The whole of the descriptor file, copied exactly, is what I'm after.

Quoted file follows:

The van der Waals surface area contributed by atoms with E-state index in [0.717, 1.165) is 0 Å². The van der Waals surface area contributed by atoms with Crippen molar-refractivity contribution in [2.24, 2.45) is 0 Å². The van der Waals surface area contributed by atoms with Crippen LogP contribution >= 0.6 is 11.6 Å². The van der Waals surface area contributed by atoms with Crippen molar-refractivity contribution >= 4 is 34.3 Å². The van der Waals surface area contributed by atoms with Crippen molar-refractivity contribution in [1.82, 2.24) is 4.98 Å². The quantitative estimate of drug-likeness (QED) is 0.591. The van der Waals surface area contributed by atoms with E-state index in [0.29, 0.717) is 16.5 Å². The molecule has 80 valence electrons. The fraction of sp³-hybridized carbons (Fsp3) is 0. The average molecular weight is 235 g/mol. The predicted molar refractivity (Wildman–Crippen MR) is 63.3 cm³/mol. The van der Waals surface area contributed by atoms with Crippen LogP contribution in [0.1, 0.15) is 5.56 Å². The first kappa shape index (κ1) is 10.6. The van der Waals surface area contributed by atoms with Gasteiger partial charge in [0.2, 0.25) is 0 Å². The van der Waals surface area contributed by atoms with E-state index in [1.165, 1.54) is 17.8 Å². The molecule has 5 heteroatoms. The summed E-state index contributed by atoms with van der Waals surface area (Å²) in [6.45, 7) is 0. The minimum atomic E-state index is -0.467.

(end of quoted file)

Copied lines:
The van der Waals surface area contributed by atoms with E-state index in [0.717, 1.165) is 0 Å². The van der Waals surface area contributed by atoms with Crippen molar-refractivity contribution in [2.24, 2.45) is 0 Å². The van der Waals surface area contributed by atoms with Crippen LogP contribution >= 0.6 is 11.6 Å². The van der Waals surface area contributed by atoms with Crippen molar-refractivity contribution >= 4 is 34.3 Å². The van der Waals surface area contributed by atoms with Crippen molar-refractivity contribution in [1.82, 2.24) is 4.98 Å². The quantitative estimate of drug-likeness (QED) is 0.591. The van der Waals surface area contributed by atoms with E-state index in [0.29, 0.717) is 16.5 Å². The molecule has 80 valence electrons. The fraction of sp³-hybridized carbons (Fsp3) is 0. The average molecular weight is 235 g/mol. The predicted molar refractivity (Wildman–Crippen MR) is 63.3 cm³/mol. The van der Waals surface area contributed by atoms with Crippen LogP contribution in [0.1, 0.15) is 5.56 Å². The first kappa shape index (κ1) is 10.6. The van der Waals surface area contributed by atoms with Gasteiger partial charge in [0.2, 0.25) is 0 Å². The van der Waals surface area contributed by atoms with E-state index in [1.165, 1.54) is 17.8 Å². The molecule has 5 heteroatoms. The summed E-state index contributed by atoms with van der Waals surface area (Å²) in [6.45, 7) is 0. The minimum atomic E-state index is -0.467.